Wednesday, April 16, 2014

SkillsUSA Forensics and Security Chapter, Mentoring et al.

Why Tulsa Tech-Peoria's Skills USA?

At the Mayor’s Mentoring Breakfast at the end of February, Richard Stewart, an instructor in criminal justice as well as a SkillsUSA advisor at Tulsa Tech, talked about his students’ community service and mentorship. Excitement prompted a visit a week later. Stewart’s students exhibited poise, confidence and pleasance. Called upon randomly, they spoke articulately and passionately. What they are learning and doing inspires.

Hands-On Approach
This peer and group mentoring model works effectively through research and hands-on activities to prepare criminal justice students for the workplace and citizenship. By building relationships, the Career Tech students show how to break crime in northeast Tulsa. They are mentors but also mentees.

Mentoring Background
For three years through Tulsa Regional Chamber’s Partners in Education program, members of Stewart’s Skills USA Forensics and Security Chapter have partnered with Tulsa’s Hawthorne Elementary School. In March 2014, his group adopted McClain Eighth Grade Center.

Community Service Wish
According to Stewart, the Tulsa Chief of Police, Chuck Jordan, said that the academy would teach recruits how to handcuff, process a crime scene, and such, but he “would like to see young people come out with a heart to serve and some integrity.” Stewart has incorporated Jordan’s wish as curriculum.

Richard Stewart & the "SkillsUSA Awards Wall"
Community Service Action

The chapter delivers community service in a number of ways. For instance, box top collecting, developing an Angel Tree event, and creating an Easter egg hunt directly benefit Hawthorne. The chapter collected 350 pounds of nonperishable food for Tulsa's John 3:16 Mission last year. For Tulsa’s 2013 BOOHAHA Parade, the criminal justice team built a float, from which members threw 400 pounds of candy they provided. Another service component is education.

Learn First, Teach Others                                        
Students demonstrate to their mentees and others handcuffing, finger printing, lifting latent fingerprints, writing a report, collecting evidence, and photographing and sketching a crime scene.  To promote Drug Awareness Month, chapter members learn PowerPoint to create their own Drug Abuse Resistance Education (D.A.R.E.) presentations.  A Prezi, a cloud-based presentation, illustrates for older students the dangers of methamphetamine. 
Sticker created for D.A.R.E. 

Health fairs and demonstrations can also involve cardiopulmonary resuscitation (CPR) and first aid. Monkey brains add realism and drama. Chapter members have even researched and taught diversity to dispatchers. Opportunities to learn and teach are endless and imaginative.

Encouraging Future Careers
For northeast Tulsa, this SkillsUSA unit hosts a Career Tech fair. This event showcases different careers available in area tech centers during high school and after graduation.

Twelve-Month Calendar
Since the beginning, the criminal justice group has a twelve-month calendar. After formation, for example, the students began feeding the homeless in July.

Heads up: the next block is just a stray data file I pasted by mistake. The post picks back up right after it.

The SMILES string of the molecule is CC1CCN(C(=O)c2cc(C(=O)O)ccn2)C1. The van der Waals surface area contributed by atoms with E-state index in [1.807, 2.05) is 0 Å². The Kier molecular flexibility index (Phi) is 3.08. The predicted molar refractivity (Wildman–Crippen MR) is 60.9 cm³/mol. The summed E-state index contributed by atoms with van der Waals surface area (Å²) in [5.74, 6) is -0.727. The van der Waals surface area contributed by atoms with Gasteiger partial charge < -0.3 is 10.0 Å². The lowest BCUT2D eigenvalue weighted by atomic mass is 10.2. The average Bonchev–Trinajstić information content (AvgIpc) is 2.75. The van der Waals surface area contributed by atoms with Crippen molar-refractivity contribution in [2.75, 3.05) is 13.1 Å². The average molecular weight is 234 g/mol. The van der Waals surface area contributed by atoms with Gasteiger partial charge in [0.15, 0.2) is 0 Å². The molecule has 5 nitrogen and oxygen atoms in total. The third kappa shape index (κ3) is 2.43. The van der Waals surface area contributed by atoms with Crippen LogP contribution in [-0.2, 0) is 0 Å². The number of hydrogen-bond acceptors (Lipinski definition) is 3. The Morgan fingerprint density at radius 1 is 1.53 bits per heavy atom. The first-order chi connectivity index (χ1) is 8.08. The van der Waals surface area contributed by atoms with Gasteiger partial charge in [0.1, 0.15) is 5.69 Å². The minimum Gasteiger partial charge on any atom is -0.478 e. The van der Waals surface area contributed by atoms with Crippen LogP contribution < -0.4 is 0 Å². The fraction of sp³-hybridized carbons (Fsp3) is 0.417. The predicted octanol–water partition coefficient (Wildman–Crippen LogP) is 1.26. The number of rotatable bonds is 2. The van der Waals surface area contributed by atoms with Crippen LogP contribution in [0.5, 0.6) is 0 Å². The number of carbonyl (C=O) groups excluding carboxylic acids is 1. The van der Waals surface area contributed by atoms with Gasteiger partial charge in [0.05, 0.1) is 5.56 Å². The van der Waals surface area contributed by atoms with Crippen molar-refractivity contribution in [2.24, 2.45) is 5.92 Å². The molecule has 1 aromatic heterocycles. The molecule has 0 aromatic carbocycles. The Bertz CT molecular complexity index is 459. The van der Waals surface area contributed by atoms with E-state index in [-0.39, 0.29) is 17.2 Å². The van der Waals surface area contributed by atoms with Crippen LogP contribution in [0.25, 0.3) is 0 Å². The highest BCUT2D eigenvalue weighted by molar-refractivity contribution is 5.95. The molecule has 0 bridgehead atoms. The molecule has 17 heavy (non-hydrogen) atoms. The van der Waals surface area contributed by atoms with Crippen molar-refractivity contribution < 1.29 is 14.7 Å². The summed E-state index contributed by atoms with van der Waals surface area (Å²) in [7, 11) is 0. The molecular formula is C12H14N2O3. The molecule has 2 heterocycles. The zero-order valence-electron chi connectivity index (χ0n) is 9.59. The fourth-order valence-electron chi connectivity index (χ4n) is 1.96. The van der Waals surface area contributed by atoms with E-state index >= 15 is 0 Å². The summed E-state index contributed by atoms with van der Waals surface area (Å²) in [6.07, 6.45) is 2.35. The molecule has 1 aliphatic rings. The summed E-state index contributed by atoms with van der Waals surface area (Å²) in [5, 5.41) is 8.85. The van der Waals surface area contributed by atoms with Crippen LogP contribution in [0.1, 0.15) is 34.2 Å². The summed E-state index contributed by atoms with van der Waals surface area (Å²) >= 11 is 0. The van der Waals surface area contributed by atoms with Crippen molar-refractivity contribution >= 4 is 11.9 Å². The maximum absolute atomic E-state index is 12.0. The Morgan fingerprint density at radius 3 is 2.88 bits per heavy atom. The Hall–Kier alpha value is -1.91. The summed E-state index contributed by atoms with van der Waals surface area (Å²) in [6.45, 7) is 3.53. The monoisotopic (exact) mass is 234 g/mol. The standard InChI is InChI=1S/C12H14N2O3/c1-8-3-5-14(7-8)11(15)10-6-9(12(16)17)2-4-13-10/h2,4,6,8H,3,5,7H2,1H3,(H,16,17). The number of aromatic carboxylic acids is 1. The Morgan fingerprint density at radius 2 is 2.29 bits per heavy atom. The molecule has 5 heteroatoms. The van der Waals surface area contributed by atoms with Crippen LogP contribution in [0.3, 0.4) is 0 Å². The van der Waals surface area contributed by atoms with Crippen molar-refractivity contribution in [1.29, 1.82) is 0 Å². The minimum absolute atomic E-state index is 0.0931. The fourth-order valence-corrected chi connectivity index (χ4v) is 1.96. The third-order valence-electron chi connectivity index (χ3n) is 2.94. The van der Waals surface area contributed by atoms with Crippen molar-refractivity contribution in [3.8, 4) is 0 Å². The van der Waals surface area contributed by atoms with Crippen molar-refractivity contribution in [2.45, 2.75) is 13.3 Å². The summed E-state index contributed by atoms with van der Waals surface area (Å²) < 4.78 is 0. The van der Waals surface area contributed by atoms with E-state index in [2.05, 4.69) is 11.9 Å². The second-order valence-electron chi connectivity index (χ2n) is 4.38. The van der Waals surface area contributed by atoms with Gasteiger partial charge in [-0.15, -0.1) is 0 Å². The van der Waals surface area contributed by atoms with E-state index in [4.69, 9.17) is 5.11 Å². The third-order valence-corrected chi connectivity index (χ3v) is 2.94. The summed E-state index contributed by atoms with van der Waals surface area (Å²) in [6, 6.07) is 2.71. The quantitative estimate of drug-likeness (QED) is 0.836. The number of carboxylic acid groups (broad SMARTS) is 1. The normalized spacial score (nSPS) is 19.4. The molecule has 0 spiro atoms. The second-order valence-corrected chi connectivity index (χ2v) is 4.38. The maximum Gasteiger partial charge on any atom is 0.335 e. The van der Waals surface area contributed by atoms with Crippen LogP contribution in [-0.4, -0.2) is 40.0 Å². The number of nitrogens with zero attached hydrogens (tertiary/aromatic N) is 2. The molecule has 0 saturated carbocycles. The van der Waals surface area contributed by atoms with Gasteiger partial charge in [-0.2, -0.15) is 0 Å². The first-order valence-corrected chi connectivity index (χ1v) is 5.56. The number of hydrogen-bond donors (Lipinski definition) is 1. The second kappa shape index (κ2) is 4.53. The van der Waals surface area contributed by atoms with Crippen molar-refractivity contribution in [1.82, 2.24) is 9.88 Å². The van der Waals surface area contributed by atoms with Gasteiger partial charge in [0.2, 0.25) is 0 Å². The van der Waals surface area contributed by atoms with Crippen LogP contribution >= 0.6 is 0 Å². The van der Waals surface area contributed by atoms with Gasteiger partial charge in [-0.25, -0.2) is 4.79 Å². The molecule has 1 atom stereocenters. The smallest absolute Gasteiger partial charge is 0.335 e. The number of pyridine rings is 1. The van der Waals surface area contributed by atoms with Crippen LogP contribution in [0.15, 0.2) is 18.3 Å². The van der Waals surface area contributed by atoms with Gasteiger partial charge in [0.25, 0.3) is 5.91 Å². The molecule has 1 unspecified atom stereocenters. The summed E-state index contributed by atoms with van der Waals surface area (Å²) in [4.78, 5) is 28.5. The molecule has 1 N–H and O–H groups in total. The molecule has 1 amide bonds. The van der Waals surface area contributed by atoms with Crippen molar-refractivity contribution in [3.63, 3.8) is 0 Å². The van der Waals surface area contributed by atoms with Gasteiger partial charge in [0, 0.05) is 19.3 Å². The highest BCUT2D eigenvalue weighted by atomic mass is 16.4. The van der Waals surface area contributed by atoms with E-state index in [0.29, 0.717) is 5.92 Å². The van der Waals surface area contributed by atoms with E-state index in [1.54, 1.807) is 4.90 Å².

Networking with Professionals
Creative hands-on learning and benefiting the public often allow students to “hang out” with or assist active personnel from law enforcement, emergency Medical Services Authority (EMSA), fire, and other civil agencies. These professionals also mentor the Career Tech mentors. The Tulsa County Sheriff’s Office and the Bixby Police Department are principal partners.

"Real" Projects
Detailed research and often certification precede some projects such as vehicle inspections, occupational health and safety inspections, presentations about alcohol compliance, and providing event security.  Workplace inspections include a local salon, the Tulsa County Courthouse, and the Dick Conner Correctional Center in Hominy.

A Shop with a Cop partner, the Forensics and Security Chapter members meet the officers and wrap the packages behind the scenes. Working with the Alcoholic Beverage Laws Enforcement (ABEL) officers, these students have been the sting actors. Chapter members hosted the Bixby Citizens Police Academy at Tulsa Tech-Peoria. The experience of the chapter’s spending time with law enforcement and then bonding in the Polar Plunge for Special Olympics can simply not be measured.

These highly motivated and overachieving ambassadors of excellence represent Tulsa, Career Tech, and their instructor admirably. With intention, Richard Stewart uses his knowledge, heart, imagination and network to shape the community beyond his class and chapter. SkillsUSA Forensics and Security Chapter, Tulsa Tech-Peoria, is a model of dual mentoring, community service, and education.

On April 13, 2014, Richard Stewart resigned his commission as a Bixby Police Officer because he won election for the Bixby City Council position. He has applied to the Tulsa County Sheriff’s Office, for which he has worked previously.  

Photo credit from the, South County Leader

Ret. 2-28-14

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